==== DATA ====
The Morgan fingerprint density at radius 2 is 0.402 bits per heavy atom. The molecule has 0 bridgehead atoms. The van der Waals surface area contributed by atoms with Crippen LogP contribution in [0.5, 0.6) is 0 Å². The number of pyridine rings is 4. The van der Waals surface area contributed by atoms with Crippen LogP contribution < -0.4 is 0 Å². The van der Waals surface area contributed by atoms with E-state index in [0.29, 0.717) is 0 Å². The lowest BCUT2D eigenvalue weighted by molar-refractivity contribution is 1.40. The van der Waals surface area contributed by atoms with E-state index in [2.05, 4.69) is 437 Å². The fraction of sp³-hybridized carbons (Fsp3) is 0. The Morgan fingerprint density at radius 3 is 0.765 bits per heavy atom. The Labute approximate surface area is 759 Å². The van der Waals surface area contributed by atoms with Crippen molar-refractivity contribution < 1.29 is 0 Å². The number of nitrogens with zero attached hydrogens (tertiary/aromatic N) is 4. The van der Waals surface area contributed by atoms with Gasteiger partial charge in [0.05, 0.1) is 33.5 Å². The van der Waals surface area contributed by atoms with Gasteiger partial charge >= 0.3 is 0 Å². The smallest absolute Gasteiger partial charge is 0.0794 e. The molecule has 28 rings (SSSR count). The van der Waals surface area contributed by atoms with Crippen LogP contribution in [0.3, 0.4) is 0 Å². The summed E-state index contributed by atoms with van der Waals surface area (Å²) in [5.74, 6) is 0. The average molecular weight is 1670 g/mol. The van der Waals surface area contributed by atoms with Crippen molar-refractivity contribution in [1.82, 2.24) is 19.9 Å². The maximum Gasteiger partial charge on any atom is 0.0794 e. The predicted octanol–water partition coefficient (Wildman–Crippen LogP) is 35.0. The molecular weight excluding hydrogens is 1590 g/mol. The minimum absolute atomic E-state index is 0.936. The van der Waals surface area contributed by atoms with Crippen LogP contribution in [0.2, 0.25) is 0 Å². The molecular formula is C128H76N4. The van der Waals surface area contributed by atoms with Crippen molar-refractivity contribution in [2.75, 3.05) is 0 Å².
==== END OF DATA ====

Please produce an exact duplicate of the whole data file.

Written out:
The Morgan fingerprint density at radius 2 is 0.402 bits per heavy atom. The molecule has 0 bridgehead atoms. The van der Waals surface area contributed by atoms with Crippen LogP contribution in [0.5, 0.6) is 0 Å². The number of pyridine rings is 4. The van der Waals surface area contributed by atoms with Crippen LogP contribution < -0.4 is 0 Å². The van der Waals surface area contributed by atoms with E-state index in [0.29, 0.717) is 0 Å². The lowest BCUT2D eigenvalue weighted by molar-refractivity contribution is 1.40. The van der Waals surface area contributed by atoms with E-state index in [2.05, 4.69) is 437 Å². The fraction of sp³-hybridized carbons (Fsp3) is 0. The Morgan fingerprint density at radius 3 is 0.765 bits per heavy atom. The Labute approximate surface area is 759 Å². The van der Waals surface area contributed by atoms with Crippen molar-refractivity contribution < 1.29 is 0 Å². The number of nitrogens with zero attached hydrogens (tertiary/aromatic N) is 4. The van der Waals surface area contributed by atoms with Gasteiger partial charge in [0.05, 0.1) is 33.5 Å². The van der Waals surface area contributed by atoms with Gasteiger partial charge >= 0.3 is 0 Å². The smallest absolute Gasteiger partial charge is 0.0794 e. The molecule has 28 rings (SSSR count). The van der Waals surface area contributed by atoms with Crippen LogP contribution in [0.3, 0.4) is 0 Å². The summed E-state index contributed by atoms with van der Waals surface area (Å²) in [5.74, 6) is 0. The average molecular weight is 1670 g/mol. The van der Waals surface area contributed by atoms with Crippen molar-refractivity contribution in [1.82, 2.24) is 19.9 Å². The maximum Gasteiger partial charge on any atom is 0.0794 e. The predicted octanol–water partition coefficient (Wildman–Crippen LogP) is 35.0. The molecular weight excluding hydrogens is 1590 g/mol. The minimum absolute atomic E-state index is 0.936. The van der Waals surface area contributed by atoms with Crippen LogP contribution in [0.2, 0.25) is 0 Å². The molecular formula is C128H76N4. The van der Waals surface area contributed by atoms with Crippen molar-refractivity contribution in [2.75, 3.05) is 0 Å².